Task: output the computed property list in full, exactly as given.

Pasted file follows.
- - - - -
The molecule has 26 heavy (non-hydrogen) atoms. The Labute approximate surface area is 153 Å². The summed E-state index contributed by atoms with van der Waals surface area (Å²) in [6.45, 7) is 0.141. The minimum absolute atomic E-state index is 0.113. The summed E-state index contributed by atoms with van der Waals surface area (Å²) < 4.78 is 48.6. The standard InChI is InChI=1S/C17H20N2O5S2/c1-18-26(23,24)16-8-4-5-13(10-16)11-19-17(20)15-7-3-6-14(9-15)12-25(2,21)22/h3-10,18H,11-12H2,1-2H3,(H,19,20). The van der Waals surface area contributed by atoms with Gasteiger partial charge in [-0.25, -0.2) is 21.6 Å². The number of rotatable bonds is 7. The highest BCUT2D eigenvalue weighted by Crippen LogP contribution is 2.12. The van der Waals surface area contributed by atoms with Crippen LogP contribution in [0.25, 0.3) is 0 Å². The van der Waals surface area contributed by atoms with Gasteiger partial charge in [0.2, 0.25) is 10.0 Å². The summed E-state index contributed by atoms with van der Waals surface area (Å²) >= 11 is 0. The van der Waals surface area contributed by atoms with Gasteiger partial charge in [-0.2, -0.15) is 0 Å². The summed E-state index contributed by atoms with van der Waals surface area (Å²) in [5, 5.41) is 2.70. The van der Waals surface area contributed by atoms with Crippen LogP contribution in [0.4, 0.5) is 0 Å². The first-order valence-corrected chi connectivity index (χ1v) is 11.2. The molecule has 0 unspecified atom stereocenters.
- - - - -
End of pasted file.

The molecule has 26 heavy (non-hydrogen) atoms. The Labute approximate surface area is 153 Å². The summed E-state index contributed by atoms with van der Waals surface area (Å²) in [6.45, 7) is 0.141. The minimum absolute atomic E-state index is 0.113. The summed E-state index contributed by atoms with van der Waals surface area (Å²) < 4.78 is 48.6. The standard InChI is InChI=1S/C17H20N2O5S2/c1-18-26(23,24)16-8-4-5-13(10-16)11-19-17(20)15-7-3-6-14(9-15)12-25(2,21)22/h3-10,18H,11-12H2,1-2H3,(H,19,20). The van der Waals surface area contributed by atoms with Gasteiger partial charge in [-0.25, -0.2) is 21.6 Å². The number of rotatable bonds is 7. The highest BCUT2D eigenvalue weighted by Crippen LogP contribution is 2.12. The van der Waals surface area contributed by atoms with Crippen LogP contribution in [0.25, 0.3) is 0 Å². The van der Waals surface area contributed by atoms with Gasteiger partial charge in [0.2, 0.25) is 10.0 Å². The summed E-state index contributed by atoms with van der Waals surface area (Å²) >= 11 is 0. The van der Waals surface area contributed by atoms with Gasteiger partial charge in [-0.2, -0.15) is 0 Å². The summed E-state index contributed by atoms with van der Waals surface area (Å²) in [5, 5.41) is 2.70. The van der Waals surface area contributed by atoms with Crippen LogP contribution in [0.4, 0.5) is 0 Å². The first-order valence-corrected chi connectivity index (χ1v) is 11.2. The molecule has 0 unspecified atom stereocenters.